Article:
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Blood. 2007 Oct 1;110(7):2578-85. Epub 2007 Jun 29.

Leukemia stem cells in a genetically defined murine model of blast-crisis CML.

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James P Wilmot Cancer Center, University of Rochester Medical Center, NY 14642, USA.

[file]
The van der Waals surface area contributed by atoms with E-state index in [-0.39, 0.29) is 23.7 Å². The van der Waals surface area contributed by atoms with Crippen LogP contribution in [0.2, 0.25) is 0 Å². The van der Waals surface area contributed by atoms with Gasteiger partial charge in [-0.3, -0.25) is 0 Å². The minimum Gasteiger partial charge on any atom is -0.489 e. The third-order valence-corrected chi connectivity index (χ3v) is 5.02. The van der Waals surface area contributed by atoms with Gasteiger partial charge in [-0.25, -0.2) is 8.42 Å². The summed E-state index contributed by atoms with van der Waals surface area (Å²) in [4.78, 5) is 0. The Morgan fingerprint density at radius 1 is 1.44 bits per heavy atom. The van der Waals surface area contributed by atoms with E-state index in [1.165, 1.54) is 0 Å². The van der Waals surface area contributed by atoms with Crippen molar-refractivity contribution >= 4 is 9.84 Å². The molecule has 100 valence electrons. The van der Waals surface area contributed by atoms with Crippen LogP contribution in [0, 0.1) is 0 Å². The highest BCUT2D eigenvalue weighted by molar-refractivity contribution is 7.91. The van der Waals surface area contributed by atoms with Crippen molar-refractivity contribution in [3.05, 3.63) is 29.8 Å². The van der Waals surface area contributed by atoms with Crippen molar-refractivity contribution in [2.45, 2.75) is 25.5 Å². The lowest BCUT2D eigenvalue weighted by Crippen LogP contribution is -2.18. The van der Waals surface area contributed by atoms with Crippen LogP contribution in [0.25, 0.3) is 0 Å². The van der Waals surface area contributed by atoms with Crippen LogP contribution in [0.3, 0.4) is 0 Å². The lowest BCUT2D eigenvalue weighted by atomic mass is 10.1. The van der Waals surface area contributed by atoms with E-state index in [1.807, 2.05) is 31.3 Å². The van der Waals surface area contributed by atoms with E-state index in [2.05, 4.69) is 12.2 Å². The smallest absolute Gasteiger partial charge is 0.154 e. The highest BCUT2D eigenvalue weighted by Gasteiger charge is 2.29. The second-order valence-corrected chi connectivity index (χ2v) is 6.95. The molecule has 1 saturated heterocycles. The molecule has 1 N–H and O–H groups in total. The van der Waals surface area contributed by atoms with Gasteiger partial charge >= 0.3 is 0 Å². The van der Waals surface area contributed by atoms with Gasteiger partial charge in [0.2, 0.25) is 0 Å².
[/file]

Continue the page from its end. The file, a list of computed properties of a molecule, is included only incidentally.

Myeloid leukemia arises from leukemia stem cells (LSCs), which are resistant to standard chemotherapy agents and likely to be a major cause of drug-resistant disease and relapse. To investigate the in vivo properties of LSCs, we developed a mouse model in which the biologic features of human LSCs are closely mimicked. Primitive normal hematopoietic cells were modified to express the BCR/ABL and Nup98/HoxA9 translocation products, and a distinct LSC population, with the aberrant immunophenotype of lineage(-), Kit(+/-), Flt3(+), Sca(+), CD34(+), and CD150(-), was identified. In vivo studies were then performed to assess the response of LSCs to therapeutic insult. Treatment of animals with the ABL kinase inhibitor imatinib mesylate induced specific modulation of blasts and progenitor cells but not stem- cell populations, thereby recapitulating events inferred to occur in human chronic myelogenous leukemia (CML) patients. In addition, challenge of leukemic mice with total body irradiation was selectively toxic to normal hematopoietic stem cells (HSCs), suggesting that LSCs are resistant to apoptosis and/or senescence in vivo. Taken together, the system provides a powerful means by which the in vivo behavior of LSCs versus HSCs can be characterized and candidate treatment regimens can be optimized for maximal specificity toward primitive leukemia cells.

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